oThere’s nothing worse than plating your favorite hydrangea bush only to find out the deer love them as much as you do! I should know, as we planted 40 hydrangeas on our future home’s land and the deer ate most of them before we ever had a chance to enjoy them. Today I’ll share with you what I learned about how to stop deer from eating hydrangeas.
Hydrangeas are planted around the world and are available in dozens of species. Some are more likely than others to become deer food, but the truth of the matter is that if deer are hungry enough, they can eat just about anything.
How to Stop Deer from Eating Hydrangeas
If you are wondering how to stop deer from eating your plants, and specifically your precocious hydrangeas, you are in a large group of people. There are an estimated 30 million deer in the US, and 77% of American households are gardening. That means there are going to be a lot of situations where deer and people are going to interact. Those gardening stats come to us from the National Gardening Survey.
A record $47.8 billion dollars was spent on lawn and garden products in 2017, so having some deer chowing down on your plants and flowers is more than just frustrating … it can get expensive.
Here are a few proven tips to make your yard as deer-proof as possible and keep your beautiful hydrangea shrubs and climbing vines from becoming deer food.
1. Deer won’t eat this hydrangea variety
Climbing hydrangeas can reach heights of several dozen feet. This obviously puts them out of reach of hungry deer and other pests.
For whatever reasons, oakleaf hydrangeas don’t appear as tempting to deer as other varieties. The oakleaf variety produces white flowers (similar to the flowers of the climbing hydrangea), and you can use full-grown or dwarf plants.
2. Use this deer repellent recipe
Head into your kitchen and you can whip up a simple (and chemical-free) solution that won’t harm your plants. It also won’t hurt any deer or other animals that decide to give it a taste either, but it will sure make them seek yummier food.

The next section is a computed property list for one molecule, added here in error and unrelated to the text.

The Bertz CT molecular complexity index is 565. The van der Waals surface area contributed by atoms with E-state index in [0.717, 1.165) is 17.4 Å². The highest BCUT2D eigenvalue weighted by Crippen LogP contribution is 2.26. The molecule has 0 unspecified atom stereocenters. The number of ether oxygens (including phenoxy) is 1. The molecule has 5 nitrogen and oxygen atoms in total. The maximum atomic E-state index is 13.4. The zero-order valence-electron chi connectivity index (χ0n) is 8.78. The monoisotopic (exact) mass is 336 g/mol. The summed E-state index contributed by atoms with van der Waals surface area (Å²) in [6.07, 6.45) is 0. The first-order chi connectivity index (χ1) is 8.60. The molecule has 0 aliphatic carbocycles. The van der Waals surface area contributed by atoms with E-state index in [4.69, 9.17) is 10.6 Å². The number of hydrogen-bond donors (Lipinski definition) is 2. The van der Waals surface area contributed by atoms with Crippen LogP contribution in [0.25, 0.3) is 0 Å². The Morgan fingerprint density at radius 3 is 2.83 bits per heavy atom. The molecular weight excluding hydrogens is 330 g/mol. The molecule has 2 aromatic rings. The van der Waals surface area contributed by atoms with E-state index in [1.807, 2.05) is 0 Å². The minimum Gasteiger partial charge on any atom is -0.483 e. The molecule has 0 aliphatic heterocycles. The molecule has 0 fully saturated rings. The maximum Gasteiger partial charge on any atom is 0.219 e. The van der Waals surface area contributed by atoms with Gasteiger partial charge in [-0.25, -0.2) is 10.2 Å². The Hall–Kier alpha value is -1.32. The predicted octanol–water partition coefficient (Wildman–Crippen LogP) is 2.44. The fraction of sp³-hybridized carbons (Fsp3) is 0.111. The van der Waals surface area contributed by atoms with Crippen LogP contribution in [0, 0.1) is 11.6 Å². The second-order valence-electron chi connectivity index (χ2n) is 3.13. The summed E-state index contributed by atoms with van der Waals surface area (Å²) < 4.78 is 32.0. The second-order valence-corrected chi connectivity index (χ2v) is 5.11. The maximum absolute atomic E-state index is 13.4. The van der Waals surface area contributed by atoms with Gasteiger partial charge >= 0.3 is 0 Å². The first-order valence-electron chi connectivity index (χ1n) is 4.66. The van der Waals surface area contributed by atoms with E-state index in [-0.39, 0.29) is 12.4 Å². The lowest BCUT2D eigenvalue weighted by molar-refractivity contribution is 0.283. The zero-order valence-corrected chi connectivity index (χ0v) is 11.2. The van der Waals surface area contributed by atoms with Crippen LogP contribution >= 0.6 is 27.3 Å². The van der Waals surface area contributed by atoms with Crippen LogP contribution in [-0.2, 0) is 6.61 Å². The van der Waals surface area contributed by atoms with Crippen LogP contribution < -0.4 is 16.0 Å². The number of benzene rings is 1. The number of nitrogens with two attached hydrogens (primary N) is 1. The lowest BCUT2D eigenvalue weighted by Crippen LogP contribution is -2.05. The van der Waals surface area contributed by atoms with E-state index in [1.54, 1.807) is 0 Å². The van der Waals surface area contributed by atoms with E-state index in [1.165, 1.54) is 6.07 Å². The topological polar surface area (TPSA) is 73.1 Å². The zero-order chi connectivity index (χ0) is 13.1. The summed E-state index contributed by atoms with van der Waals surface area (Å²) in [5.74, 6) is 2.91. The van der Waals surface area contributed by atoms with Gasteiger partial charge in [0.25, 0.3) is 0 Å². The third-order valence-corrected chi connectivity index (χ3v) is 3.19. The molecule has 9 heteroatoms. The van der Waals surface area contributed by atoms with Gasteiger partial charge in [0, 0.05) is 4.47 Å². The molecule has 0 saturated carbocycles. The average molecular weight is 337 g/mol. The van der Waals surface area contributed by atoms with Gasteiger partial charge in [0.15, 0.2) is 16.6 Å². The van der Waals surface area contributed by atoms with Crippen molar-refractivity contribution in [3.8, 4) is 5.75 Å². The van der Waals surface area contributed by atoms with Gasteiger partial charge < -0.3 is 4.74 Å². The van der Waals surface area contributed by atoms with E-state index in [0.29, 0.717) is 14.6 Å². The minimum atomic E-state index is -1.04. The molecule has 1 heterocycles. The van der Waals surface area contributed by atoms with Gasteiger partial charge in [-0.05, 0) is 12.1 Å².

Create this concoction:
- one egg yolk
- a litter of water
- one teaspoon baking powder
Mix well and apply with a sprayer that has a head with a large hole or holes so that gooey mixture can get through. Spray every 2 weeks and after rain. This is a deer resistant solution for hydrangeas that works in all weather and especially well in hot and sunny areas. The deer will take a bite and give up because of the smell (an no, humans won’t smell the egg).
3. Soap up your landscape
Thinking about how to stop deer from eating hydrangeas may not get you dreaming about a perfumed soak in a hot bath. However, what refreshes you at the end of a long day of gardening has something in common with deer proofing your yard … perfumed soap.
No, you are not going to run deer off by bathing them. Instead, hang deodorant soap or your favorite perfumed soap on trees or plants near your hydrangeas. This is an old-school trick that works well to keep deer away.
4. Grow these plants near your hydrangeas
Plant lilies, pansies and tulips and you are basically saying, “All deer are welcome here.” Deer love those plants, as well as hostas and knockout roses, arborvitae, apple and cherry trees.
When you decide instead to plant daffodils and boxwoods, spirea and lavender, you send the opposite message. Those are a few plants deer usually steer clear from, as well as butterfly bushes and beautyberries, foxglove and poppies.
5. Use an electric fence around your hydrangeas
If you have lots of hydrangea plants, you might want to invest in an electric fence. Wrap this fence around them and enjoy your hydrangea blooms without worrying about deer.
6. Cover your hydrangeas in deer netting
Ross Deer Netting and Fencing Reusable (Protection For Trees and Shrubs From Animals) 7 feet x 100 feet Many gardeners have had success using deer netting. you can find this at your local Home Depot or Loews, but if they don’t have it, try amazon. (they have several inexpensive options) This netting is very light weight and almost invisible. Drape it on the bush and anchor it in the ground with some wooden stakes.
There’s only one disadvantage with this method: as your hydrangea bush grows, it will grow through the netting. and need careful removal when the flowers and leaves fall in the fall: a small price for having your hydrangeas all to yourself ;).
7. Keep a radio on in your hydrangea bush at night
As funny and as far fetched that sounds, it’s all my neighbor uses in his massive vegetable garden, and the deer never dare to come in. To make it easy, choose a solar powered radio and place it in the middle of your hydrangea garden. Then occasionally change the station. Problem solved!
I hope you can now enjoy your hydrangeas instead of fighting the deer for them.
Did you catch Bambi munching on your hydrangeas? Let me know in the comments section below: I’d love a picture of it to share here on the blog.